I am not a paper piecer.  I have done the grand total of one block of paper piecing which was under strict supervision and guidance at a retreat.  Every tutorial you read on the topic (including the one kindly written for this stage of the medallion quilt) says something like "Here are some pictures of me paper piecing and some very useful instructions but basically, it all sees rather weird, hard and counter intuitive until you do it for yourself and then it's fine, really so you just have to sit down and do it."  It is indeed all of those things.  It involves sewing on the wrong side of the foundation with the fabrics right sides together and then flipping them backwards to cover a void and somehow, just somehow, it works.  I am just glad that precision wasn't the aim here and that I could at least relax into my inaccuracies.

So here it is, stage 1, the central medallion - the New York Beauty Contest.

Thursday, 12 June 2014

ABC - A Birthday Cushion

I have already shared photos of these items on my Facebook page because I was so excited about completing my first cushion I just couldn't hold off.  However, here is the little story around it.

 I have just completed the most gigantic crosses quilt for someone (this one deserves its own post once it is with its new owner).  While making it however, I did fall a little bit in love with the design.  I was once a skeptic - it is very "now" to make crosses and I have never been very hip and with it really :).  What I really love about the design, apart from the play of light and dark you can do, is the fact it really showcases your fabrics in an interesting way.  It also makes less modern fabrics look a little more contemporary.  Like these ones I used for example.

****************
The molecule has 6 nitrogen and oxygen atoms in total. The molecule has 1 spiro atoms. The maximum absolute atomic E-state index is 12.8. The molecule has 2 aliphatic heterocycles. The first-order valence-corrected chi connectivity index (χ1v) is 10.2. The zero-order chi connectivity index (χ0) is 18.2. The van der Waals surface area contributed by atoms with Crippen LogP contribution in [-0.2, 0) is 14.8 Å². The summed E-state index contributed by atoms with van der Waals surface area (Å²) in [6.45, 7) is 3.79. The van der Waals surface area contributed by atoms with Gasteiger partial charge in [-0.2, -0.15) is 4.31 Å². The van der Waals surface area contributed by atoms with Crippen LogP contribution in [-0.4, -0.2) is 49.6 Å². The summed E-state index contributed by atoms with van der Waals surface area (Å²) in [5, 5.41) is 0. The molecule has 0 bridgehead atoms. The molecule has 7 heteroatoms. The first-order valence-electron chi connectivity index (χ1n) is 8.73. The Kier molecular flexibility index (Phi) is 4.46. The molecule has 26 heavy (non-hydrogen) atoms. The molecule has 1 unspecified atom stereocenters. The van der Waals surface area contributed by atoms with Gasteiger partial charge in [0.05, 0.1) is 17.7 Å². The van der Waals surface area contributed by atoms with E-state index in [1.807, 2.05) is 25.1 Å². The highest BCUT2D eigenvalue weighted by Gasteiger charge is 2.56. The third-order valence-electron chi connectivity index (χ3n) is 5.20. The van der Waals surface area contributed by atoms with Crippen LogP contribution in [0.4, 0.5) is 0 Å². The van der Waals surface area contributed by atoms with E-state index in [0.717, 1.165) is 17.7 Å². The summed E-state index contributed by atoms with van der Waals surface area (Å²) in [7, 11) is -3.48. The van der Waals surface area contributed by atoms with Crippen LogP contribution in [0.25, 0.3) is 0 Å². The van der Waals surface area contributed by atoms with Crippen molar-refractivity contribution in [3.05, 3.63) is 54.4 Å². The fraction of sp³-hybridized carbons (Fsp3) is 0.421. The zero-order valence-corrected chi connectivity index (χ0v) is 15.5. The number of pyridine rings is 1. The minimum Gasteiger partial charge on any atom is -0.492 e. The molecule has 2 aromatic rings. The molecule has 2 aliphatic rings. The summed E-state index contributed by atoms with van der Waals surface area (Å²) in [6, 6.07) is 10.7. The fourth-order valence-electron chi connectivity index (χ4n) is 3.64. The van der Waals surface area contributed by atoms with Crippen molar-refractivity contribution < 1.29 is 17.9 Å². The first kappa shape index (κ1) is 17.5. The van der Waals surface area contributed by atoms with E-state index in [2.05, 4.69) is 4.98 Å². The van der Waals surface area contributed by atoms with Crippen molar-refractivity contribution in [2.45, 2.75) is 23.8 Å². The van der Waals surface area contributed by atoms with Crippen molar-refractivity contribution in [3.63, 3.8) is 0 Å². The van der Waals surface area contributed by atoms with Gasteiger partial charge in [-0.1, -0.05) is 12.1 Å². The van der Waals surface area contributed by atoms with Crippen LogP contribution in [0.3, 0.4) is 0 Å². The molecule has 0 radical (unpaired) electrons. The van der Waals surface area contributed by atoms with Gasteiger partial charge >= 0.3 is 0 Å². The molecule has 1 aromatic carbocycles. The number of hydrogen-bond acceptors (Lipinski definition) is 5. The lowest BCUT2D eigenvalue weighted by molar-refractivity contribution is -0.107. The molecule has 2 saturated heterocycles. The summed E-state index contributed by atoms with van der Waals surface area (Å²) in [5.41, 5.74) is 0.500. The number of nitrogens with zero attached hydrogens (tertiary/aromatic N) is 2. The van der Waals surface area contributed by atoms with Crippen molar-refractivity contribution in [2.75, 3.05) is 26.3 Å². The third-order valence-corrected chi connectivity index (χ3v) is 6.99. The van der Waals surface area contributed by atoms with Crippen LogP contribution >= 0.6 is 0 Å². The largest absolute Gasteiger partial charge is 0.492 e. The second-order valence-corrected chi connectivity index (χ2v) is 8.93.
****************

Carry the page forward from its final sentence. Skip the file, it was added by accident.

Now, mustard and dark green are not really my thing (although, having said that, each of these fabrics came straight from my stash, many of them much whittled away so go figure).  However, the cushion was for my father's birthday and so my mother chose the colour scheme to match their new home.  Some of these fabrics appeared in a quilt I made for her so hopefully that means they harmonise a bit too.

I was pretty happy at my first attempt at a cushion.  Thanks to some advise from friends, lots of reading and re reading of cushion tutorials and a (wise) decision to make an envelope rather than a zip back it all worked out.

So much so I still had the inclination to make a matching mug rug for him as a surprise!


I have just got back from a week in Melbourne with the young Mr and various combinations of my friend Liz and my husband.  It was mainly a holiday to give us the chance to introduce the young man to aeroplanes, trams and the fantastic dinosaur display at the museum.  Added bonuses were the Dreamworks exhibition, Zumbo's and the aquarium! 

I also made a point of making a craft pilgrimage to L'Uccello which was conveniently just around the corner from where we were staying and to GJ's discount fabrics, which I had heard a lot about and which was definitely worth the trek to East Brunswick.

So L'Uccello...the pictures say it all really:

It is the most beautifully presented haberdashery store I think I have every seen.  Every nook and cranny is packed full of buttony, ribbony, fabricy goodness.  The feel and theme is definitely vintage - the materials are soft and mellow, the buttons are mother of pearl, Bakelite or lovingly cleaned and restored originals from mid century.  Silk flowers and embossed gift cards burst forth from delicate displays and of course there is ric rac, bunting and threads galore.

This was my (restrained, yes restrained!) purchase:
Complete with beautiful carry bag.  There is felt, ribbons, buttons, Liberty fat quarters and glittery bird gift tags.  I left soooo much behind.  Honest.

GJ's was more your large fabric store kind of place.  Despite the "discount" title it wasn't cheap.  There were some $2 fat quarters I didn't buy for the sake of it.  Liz had some luck in the dance fabric section and I found some beauties on the bolts in the quilting section.

All of these are 1/2m cuts except for the foxes.  That's 1m because you can never have too many foxes. :)